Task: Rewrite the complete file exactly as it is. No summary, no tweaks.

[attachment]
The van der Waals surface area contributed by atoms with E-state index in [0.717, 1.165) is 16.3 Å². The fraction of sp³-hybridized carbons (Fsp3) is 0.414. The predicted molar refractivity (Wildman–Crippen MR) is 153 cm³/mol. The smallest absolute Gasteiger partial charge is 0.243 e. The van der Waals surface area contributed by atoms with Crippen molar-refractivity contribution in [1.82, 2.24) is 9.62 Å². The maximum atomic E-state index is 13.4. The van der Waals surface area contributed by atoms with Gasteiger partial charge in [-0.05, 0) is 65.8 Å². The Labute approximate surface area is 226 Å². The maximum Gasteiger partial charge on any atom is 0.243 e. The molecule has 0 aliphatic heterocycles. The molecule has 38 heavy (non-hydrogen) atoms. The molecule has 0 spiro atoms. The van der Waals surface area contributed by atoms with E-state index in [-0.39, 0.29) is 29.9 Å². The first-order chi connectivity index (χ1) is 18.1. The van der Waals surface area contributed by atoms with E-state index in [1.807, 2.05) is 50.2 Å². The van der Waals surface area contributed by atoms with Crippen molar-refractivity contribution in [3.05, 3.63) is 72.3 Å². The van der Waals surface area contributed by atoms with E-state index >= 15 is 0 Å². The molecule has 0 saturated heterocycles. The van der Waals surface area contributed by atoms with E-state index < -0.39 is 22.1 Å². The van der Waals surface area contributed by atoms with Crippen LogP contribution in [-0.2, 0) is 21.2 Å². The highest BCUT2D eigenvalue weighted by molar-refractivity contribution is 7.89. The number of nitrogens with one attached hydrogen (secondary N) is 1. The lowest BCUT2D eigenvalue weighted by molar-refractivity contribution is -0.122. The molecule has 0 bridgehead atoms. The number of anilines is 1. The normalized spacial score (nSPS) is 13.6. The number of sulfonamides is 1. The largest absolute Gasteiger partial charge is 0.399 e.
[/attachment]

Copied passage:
The van der Waals surface area contributed by atoms with E-state index in [0.717, 1.165) is 16.3 Å². The fraction of sp³-hybridized carbons (Fsp3) is 0.414. The predicted molar refractivity (Wildman–Crippen MR) is 153 cm³/mol. The smallest absolute Gasteiger partial charge is 0.243 e. The van der Waals surface area contributed by atoms with Crippen molar-refractivity contribution in [1.82, 2.24) is 9.62 Å². The maximum atomic E-state index is 13.4. The van der Waals surface area contributed by atoms with Gasteiger partial charge in [-0.05, 0) is 65.8 Å². The Labute approximate surface area is 226 Å². The maximum Gasteiger partial charge on any atom is 0.243 e. The molecule has 0 aliphatic heterocycles. The molecule has 38 heavy (non-hydrogen) atoms. The molecule has 0 spiro atoms. The van der Waals surface area contributed by atoms with E-state index in [-0.39, 0.29) is 29.9 Å². The first-order chi connectivity index (χ1) is 18.1. The van der Waals surface area contributed by atoms with E-state index in [1.807, 2.05) is 50.2 Å². The van der Waals surface area contributed by atoms with Crippen molar-refractivity contribution in [3.05, 3.63) is 72.3 Å². The van der Waals surface area contributed by atoms with E-state index >= 15 is 0 Å². The molecule has 0 saturated heterocycles. The van der Waals surface area contributed by atoms with E-state index < -0.39 is 22.1 Å². The van der Waals surface area contributed by atoms with Crippen LogP contribution in [-0.2, 0) is 21.2 Å². The highest BCUT2D eigenvalue weighted by molar-refractivity contribution is 7.89. The number of nitrogens with one attached hydrogen (secondary N) is 1. The lowest BCUT2D eigenvalue weighted by molar-refractivity contribution is -0.122. The molecule has 0 bridgehead atoms. The number of anilines is 1. The normalized spacial score (nSPS) is 13.6. The number of sulfonamides is 1. The largest absolute Gasteiger partial charge is 0.399 e.